The number of blockchain projects becoming attractive to “traditional” brands will grow, and this trend is being confirmed by numerous successful cases of seed investment rounds in the industry. For example, the Heroes of Mavia game alone received $5.5 million for development from the Binance cryptocurrency exchange in January 2022. The Vietnamese game developer Ancient8 raised $4 million. The NFX venture fund launched a separate line of seed investments for Crypto Gaming. Decisions on the allocation of funds to gaming blockchain startups are made in just 9 days within the framework of the project.

As a closing line, let's examine one last media release from the world of traditional finance. Japanese bank SoftBank invested $93 million directly in The Sandbox together

with a group of funds. The deal was not related to the purchase of virtual real estate, but rather to investments in the developer company.

Blockchain in every smartphone

Another impact vector on the industry comes from mobile games, which currently account for 52% of the global gaming market in monetary terms. The main problem of the sector is the presence of exuberantly high store commissions that apply to all in game purchases.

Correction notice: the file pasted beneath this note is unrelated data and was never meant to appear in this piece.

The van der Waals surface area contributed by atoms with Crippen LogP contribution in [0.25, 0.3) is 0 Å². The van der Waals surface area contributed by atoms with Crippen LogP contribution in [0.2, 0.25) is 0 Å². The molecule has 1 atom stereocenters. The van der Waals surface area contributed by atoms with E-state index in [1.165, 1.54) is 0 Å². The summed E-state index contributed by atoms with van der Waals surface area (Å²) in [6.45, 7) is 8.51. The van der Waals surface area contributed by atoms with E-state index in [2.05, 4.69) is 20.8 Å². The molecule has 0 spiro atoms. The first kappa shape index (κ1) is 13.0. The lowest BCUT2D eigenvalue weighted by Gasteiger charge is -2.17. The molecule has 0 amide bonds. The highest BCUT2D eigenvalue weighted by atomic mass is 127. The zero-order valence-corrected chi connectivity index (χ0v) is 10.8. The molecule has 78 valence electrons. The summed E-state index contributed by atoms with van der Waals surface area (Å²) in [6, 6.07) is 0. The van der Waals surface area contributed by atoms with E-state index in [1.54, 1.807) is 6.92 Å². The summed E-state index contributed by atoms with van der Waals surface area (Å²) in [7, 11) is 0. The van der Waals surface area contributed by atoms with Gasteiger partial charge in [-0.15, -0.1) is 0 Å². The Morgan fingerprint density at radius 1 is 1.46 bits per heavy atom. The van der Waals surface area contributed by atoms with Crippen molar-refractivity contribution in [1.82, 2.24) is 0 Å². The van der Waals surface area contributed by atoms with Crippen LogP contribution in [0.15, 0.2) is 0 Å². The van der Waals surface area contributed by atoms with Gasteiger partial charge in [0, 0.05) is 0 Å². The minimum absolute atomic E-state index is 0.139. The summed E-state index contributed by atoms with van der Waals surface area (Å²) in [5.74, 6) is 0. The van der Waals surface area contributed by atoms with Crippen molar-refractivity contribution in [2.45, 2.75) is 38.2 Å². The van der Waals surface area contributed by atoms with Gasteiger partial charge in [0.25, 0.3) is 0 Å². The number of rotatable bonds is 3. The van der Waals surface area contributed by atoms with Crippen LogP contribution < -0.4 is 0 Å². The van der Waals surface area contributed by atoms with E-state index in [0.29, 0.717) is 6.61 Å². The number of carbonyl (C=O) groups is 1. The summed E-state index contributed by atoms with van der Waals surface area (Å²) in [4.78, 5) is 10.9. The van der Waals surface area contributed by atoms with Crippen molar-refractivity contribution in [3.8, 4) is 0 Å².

The notorious Fortnite scandal between Apple and Epic Games last year drew public attention to the fact that store owners charge 30% on any game transaction. Such an “economy”, of course, simply makes blockchain games in their current state non viable. However, there is hope that the challenge can be overcome through a bill known as The Open App Markets Act, which is currently being reviewed by the US Senate.

The document, according to The Verge, is designed to “blow up app stores”, as it provides developer companies with the opportunity to use their own payment processing in order to increase competition. In general, the changes proposed by the Open App Markets Act are much broader, and almost all of them should make it radically easier for blockchain game developers to access the 6.6 billion-person audience of smartphone owners. The game is just beginning!